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You 'd better walk about begirt with briars,
Instead of coat and small-clothes, than put on
Although you swore it only was in fun :
son, Nor say one mass to cool the cauldron's bubble That boil'd your bones, unless you paid them double.
You like, by way of doublet, cape, or cloak,
Would rig you out in seriousness or joke ;
With prettier names in softer accents spoke,
Interpreted, implies, “ farewell to flesh :"
Through Lent they live on fish both salt and fresh. But why they usher Lent with so much glee in,
Is more than I can tell, although I guess
And solid meats, and highly-spiced ragouts,
Because they have no sauces to their stews, A thing which causes many 'poohs” and “pishes,"
And several oaths (which would not suit the Muse). From travellers accustom'd from a boy To eat their salmon, at the least, with
And therefore humbly I would recommend
6. The curious in fish-sauce," before they cross The sea, to bid their cook, or wife, or friend,
Walk or ride to the Strand, and buy in gross (Or if set out beforehand, these may
at Rome would do as Romans do, According to the proverb, although no man,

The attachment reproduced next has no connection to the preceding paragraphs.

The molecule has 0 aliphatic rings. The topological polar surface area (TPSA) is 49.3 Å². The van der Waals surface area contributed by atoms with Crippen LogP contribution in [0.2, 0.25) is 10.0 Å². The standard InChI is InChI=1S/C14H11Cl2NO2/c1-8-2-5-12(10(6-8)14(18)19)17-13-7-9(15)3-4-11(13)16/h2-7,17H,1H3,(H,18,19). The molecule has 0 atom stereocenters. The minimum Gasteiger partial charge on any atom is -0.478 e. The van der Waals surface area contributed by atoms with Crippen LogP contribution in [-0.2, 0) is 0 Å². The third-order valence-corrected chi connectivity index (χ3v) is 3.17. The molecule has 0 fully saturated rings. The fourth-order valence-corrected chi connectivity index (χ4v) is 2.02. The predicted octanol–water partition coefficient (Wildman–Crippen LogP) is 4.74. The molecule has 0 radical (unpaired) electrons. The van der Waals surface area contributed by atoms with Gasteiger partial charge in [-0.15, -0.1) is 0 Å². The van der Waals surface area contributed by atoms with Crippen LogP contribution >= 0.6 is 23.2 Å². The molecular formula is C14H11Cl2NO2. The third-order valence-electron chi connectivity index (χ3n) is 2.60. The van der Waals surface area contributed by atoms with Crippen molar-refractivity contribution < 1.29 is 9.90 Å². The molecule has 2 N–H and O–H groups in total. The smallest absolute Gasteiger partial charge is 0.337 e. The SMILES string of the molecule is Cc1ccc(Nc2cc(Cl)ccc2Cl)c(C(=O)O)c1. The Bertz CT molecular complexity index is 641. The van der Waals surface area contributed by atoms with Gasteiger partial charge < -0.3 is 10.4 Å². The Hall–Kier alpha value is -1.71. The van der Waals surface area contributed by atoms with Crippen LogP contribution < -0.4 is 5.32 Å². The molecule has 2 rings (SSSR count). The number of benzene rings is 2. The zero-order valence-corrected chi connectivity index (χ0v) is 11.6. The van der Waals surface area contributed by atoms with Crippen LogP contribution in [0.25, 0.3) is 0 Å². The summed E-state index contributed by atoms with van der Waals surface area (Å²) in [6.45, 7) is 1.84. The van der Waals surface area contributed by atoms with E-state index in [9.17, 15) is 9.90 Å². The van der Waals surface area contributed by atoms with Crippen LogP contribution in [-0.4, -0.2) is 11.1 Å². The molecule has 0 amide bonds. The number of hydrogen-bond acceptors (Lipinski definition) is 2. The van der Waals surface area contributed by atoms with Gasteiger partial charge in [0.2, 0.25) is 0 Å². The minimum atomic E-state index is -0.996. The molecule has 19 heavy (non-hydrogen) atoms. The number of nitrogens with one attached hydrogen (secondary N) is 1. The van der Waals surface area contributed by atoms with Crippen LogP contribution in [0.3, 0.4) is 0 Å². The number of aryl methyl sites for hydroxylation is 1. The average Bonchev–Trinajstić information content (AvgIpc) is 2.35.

If foreign, is obliged to fast; and you,
Would rather dine in sin on a ragout-
Was most facetious in the days of yore, For dance and song, and serenade, and ball,
And masque and mime, and mystery, and more Than I have time to tell now, or at all,
Venice the bell from every city bore;
Black eyes, arch'd brows, and sweet expressions still, Such as of old were copied from the Grecians,
In ancient arts by moderns mimick'd ill ; And like so many Venuses of Titian's
(The best 's at Florence-see it, if ye will.) They look when leaning over the balcony, Or stepp'd from out a picture by Giorgione,
And when you to Manfrini's palace go,
Is loveliest to my mind of all the show : It may perhaps be also to your zest,
And that's the cause I rhyme upon it so ’T is but a portrait of his son, and wife, And self: but such a woman! love in life!
No, nor ideal beauty, that fine name.
That the sweet model must have been the same :